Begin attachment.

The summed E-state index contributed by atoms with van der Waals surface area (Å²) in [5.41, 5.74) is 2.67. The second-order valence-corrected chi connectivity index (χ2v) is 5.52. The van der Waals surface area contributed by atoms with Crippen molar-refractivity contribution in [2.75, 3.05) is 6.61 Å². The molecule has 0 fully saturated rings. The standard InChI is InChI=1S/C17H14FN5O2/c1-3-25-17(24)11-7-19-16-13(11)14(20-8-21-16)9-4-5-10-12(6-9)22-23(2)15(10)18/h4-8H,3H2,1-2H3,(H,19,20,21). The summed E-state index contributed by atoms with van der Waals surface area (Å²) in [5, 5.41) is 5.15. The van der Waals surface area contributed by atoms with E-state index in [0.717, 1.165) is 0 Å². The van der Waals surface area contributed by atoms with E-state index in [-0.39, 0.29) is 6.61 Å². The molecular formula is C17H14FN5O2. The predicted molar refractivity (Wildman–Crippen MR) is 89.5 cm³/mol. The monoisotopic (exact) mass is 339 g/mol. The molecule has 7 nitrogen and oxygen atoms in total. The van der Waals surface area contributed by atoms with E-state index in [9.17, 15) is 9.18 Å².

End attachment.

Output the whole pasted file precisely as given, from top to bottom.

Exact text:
The summed E-state index contributed by atoms with van der Waals surface area (Å²) in [5.41, 5.74) is 2.67. The second-order valence-corrected chi connectivity index (χ2v) is 5.52. The van der Waals surface area contributed by atoms with Crippen molar-refractivity contribution in [2.75, 3.05) is 6.61 Å². The molecule has 0 fully saturated rings. The standard InChI is InChI=1S/C17H14FN5O2/c1-3-25-17(24)11-7-19-16-13(11)14(20-8-21-16)9-4-5-10-12(6-9)22-23(2)15(10)18/h4-8H,3H2,1-2H3,(H,19,20,21). The summed E-state index contributed by atoms with van der Waals surface area (Å²) in [5, 5.41) is 5.15. The van der Waals surface area contributed by atoms with E-state index in [0.717, 1.165) is 0 Å². The van der Waals surface area contributed by atoms with E-state index in [-0.39, 0.29) is 6.61 Å². The molecular formula is C17H14FN5O2. The predicted molar refractivity (Wildman–Crippen MR) is 89.5 cm³/mol. The monoisotopic (exact) mass is 339 g/mol. The molecule has 7 nitrogen and oxygen atoms in total. The van der Waals surface area contributed by atoms with E-state index in [9.17, 15) is 9.18 Å².